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Internal Documents Show Apple Is Capable of Implementing Right to Repair Legislation
Posted by News Fetcher on March 28 '19 at 11:11 AM
By msmash from Slashdot's closer-look department:
A leaked internal document outlines a program that looks almost exactly like the requirements of right to repair legislation that has been proposed in 20 states. From a report: As Apple continues to fight legislation that would make it easier for consumers to repair their iPhones, MacBooks, and other electronics, the company appears to be able to implement many of the requirements of the legislation, according to an internal presentation obtained by Motherboard. According to the presentation, titled "Apple Genuine Parts Repair" and dated April 2018, the company has begun to give some repair companies access to Apple diagnostic software, a wide variety of genuine Apple repair parts, repair training, and notably places no restrictions on the types of repairs that independent companies are allowed to do. The presentation notes that repair companies can "keep doing what you're doing, with ... Apple genuine parts, reliable parts supply, and Apple process and training."

This is, broadly speaking, what right to repair activists have been asking state legislators to require companies to offer for years. "This looks to me like a framework for complying with right to repair legislation," Kyle Wiens, CEO of iFixit and a prominent member of the right to repair movement, told me on the phone. "Right now, they are only offering it to a few megachains, but it seems clear to me that it would be totally possible to comply with right to repair."

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EU To Ban Plastic Plates, Cups, and Cutlery by 2021; Will Require Plastic Bottles Be Made of 25% Recycled Content By 2025
Posted by News Fetcher on March 28 '19 at 09:51 AM
By msmash from Slashdot's taking-a-stand department:
The European Union has decided to ban plastic consumer items including plates, cutlery and straws as of 2021 to help clean up oceans. The prohibition on single-use plastics approved by the European Parliament this week in Strasbourg, France, also applies to beverage cups, food containers and cotton bud sticks. A report adds: The new legislation also states that by 2025, plastic bottles should be made of 25 percent recycled content. The new legislation also sets an admirable target of recycling 90 percent of plastic bottles by 2029 -- as well as a goal of making them out of 30 percent recycled material by 2030. Parliament originally rolled out its plan at the end of 2018 and have now made good on the ambition directive.

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Wikimedia Foundation Joins the World Wide Web Consortium
Posted by News Fetcher on March 28 '19 at 09:51 AM
By msmash from Slashdot's marching-forward department:
Gilles Dubuc, writing for the Wikimedia Foundation: We're excited to announce that we've become a member of the W3C, the main international standards organization for the World Wide Web. Founded by Tim Berners-Lee in 1994, W3C works with hundreds of organizations to ensure that the web's basic building blocks -- like HTML or CSS -- remain consistent across browsers, platforms, and more. You can learn more about what W3C does over on Wikipedia. Joining the W3C fits right into our 2030 strategy, which calls on the Wikimedia movement to "become the essential infrastructure of the ecosystem of free knowledge, and [ensure that] anyone who shares our vision will be able to join us."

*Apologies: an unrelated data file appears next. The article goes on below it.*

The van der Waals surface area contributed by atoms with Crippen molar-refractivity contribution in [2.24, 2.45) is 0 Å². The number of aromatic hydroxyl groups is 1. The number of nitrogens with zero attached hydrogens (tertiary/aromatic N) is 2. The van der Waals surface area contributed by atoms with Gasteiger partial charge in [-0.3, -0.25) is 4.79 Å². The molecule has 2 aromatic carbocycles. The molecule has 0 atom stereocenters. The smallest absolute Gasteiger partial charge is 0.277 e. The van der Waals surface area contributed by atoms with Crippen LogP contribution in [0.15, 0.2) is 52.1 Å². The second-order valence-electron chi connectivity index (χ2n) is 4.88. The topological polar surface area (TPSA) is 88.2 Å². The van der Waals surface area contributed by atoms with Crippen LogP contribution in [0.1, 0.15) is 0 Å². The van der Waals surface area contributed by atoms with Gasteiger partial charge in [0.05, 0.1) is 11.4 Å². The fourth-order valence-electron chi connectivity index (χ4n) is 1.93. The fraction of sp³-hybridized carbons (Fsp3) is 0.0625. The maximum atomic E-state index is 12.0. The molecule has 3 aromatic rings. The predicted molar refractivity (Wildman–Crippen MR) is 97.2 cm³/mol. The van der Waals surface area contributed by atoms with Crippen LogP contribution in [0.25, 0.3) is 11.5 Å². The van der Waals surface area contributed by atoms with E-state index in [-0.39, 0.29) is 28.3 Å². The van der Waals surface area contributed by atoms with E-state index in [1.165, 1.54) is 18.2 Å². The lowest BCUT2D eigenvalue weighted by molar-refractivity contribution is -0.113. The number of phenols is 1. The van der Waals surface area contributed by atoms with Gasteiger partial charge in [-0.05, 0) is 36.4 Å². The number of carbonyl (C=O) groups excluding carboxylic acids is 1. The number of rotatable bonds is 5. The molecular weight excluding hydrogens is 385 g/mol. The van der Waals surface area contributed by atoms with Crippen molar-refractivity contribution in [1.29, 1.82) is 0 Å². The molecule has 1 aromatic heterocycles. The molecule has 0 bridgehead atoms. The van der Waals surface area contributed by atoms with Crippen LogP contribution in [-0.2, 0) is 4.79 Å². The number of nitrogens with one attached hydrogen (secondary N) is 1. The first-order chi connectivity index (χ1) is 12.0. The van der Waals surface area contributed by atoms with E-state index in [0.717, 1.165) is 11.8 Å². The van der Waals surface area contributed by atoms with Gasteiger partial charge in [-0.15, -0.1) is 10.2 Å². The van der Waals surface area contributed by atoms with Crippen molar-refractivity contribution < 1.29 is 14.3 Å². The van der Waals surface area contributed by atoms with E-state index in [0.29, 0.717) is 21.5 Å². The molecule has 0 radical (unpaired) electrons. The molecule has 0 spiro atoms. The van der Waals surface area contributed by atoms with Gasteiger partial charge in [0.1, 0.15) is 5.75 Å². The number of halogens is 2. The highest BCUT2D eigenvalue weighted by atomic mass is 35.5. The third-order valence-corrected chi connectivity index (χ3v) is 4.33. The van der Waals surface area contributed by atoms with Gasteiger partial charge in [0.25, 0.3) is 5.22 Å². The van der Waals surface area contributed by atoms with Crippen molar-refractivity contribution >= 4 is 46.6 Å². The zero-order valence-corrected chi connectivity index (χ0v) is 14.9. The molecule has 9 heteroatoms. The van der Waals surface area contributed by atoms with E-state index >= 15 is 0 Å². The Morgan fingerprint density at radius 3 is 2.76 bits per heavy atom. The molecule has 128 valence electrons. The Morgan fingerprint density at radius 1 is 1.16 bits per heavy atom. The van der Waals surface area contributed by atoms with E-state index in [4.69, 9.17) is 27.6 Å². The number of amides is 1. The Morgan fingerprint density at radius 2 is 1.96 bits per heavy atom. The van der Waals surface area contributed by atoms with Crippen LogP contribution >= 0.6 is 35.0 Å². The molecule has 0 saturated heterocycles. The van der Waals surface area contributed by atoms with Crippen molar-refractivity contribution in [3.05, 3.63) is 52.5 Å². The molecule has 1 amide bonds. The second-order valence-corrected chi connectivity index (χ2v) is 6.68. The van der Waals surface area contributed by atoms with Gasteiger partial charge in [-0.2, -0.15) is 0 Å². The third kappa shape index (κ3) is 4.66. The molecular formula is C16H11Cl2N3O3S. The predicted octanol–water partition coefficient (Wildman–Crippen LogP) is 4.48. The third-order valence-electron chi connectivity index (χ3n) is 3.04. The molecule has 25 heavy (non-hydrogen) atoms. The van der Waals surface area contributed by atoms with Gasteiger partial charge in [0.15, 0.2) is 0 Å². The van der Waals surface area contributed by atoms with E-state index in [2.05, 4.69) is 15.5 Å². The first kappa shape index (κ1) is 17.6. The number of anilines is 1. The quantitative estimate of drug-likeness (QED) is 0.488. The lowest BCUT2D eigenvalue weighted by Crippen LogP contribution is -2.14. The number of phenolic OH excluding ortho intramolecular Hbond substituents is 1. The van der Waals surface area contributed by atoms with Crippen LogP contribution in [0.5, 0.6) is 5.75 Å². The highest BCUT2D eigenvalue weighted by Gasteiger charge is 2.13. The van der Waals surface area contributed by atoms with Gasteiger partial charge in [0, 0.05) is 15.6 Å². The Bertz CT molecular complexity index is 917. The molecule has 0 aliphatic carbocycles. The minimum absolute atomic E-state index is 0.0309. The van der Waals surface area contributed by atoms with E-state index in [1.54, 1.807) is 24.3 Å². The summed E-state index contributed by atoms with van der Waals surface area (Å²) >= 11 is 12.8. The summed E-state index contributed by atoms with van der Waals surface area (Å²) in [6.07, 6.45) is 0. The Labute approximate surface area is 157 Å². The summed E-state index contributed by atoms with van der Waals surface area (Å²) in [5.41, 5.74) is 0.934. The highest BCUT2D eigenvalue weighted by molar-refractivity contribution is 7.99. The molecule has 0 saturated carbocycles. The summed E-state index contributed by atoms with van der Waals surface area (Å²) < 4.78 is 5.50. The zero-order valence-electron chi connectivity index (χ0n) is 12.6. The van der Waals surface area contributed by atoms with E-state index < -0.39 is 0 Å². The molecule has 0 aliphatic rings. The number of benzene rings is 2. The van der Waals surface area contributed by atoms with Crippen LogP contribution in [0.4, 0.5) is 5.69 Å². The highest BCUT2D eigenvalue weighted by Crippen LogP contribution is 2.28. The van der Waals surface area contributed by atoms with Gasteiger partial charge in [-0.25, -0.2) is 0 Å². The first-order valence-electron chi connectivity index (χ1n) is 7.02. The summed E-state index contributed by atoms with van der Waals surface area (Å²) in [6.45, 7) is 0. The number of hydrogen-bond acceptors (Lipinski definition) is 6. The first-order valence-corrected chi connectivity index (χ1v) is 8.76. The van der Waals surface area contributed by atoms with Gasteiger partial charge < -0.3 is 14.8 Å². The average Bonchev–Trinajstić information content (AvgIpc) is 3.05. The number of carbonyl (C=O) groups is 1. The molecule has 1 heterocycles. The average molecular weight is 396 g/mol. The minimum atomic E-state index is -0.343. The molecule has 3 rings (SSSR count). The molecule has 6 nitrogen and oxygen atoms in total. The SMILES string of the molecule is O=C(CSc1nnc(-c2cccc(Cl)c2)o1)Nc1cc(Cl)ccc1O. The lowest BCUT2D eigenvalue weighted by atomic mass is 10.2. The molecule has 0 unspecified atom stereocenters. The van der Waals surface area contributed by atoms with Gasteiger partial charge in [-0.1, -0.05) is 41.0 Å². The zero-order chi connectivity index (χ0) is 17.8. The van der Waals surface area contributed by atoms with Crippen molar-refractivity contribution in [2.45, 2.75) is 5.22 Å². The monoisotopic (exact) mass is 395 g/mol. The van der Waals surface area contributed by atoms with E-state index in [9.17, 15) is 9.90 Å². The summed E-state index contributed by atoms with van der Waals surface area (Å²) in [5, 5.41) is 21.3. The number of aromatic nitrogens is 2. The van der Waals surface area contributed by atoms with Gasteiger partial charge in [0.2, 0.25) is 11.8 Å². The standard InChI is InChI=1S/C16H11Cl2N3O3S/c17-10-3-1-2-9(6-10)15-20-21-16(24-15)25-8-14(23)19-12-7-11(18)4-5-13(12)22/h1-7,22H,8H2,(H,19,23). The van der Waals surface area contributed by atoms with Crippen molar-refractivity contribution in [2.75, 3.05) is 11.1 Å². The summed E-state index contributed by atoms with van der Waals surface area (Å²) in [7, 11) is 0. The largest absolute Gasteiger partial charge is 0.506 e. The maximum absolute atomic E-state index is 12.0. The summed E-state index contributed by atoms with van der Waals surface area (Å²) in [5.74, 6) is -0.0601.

The underlying technologies and standards of the web are a core part of the infrastructure that can facilitate knowledge equity, and so to achieve our vision, we need to participate and collaborate in designing the future of the web. As part of working groups, we will be collaborating directly with other major stakeholders on the web. Through attending meetings, providing feedback, helping with the drafting of standards, and performing some of the technical work necessary to put standards together (as well as participating in the decision-making process of their design), we're going to contribute to shaping a future of the web that helps everyone create and share free knowledge.

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Huawei's Equipment Poses 'Significant' Security Risks, UK Says
Posted by News Fetcher on March 28 '19 at 08:31 AM
By msmash from Slashdot's where-there-is-smoke department:
The U.K. government warned on Thursday Huawei's telecommunications equipment raises "significant" security issues, posing a possible setback to the Chinese tech firm as it looks to build out 5G networks. From a report: In 46-page report evaluating Huawei's security risks, British officials stopped short of calling for a ban of Huawei's 5G telecommunications equipment. But the assessment cited "underlying defects" in the company's software engineering and cybersecurity processes, citing "significantly increased risk to U.K. operators." The findings give weight to warnings from U.S. officials who have argued Huawei's networking equipment could be used for espionage by the Chinese government. Huawei has repeatedly said it does not pose any risk and insists it would not share customer data with Beijing. In a statement Thursday, Huawei said it takes the U.K. government's findings "very seriously."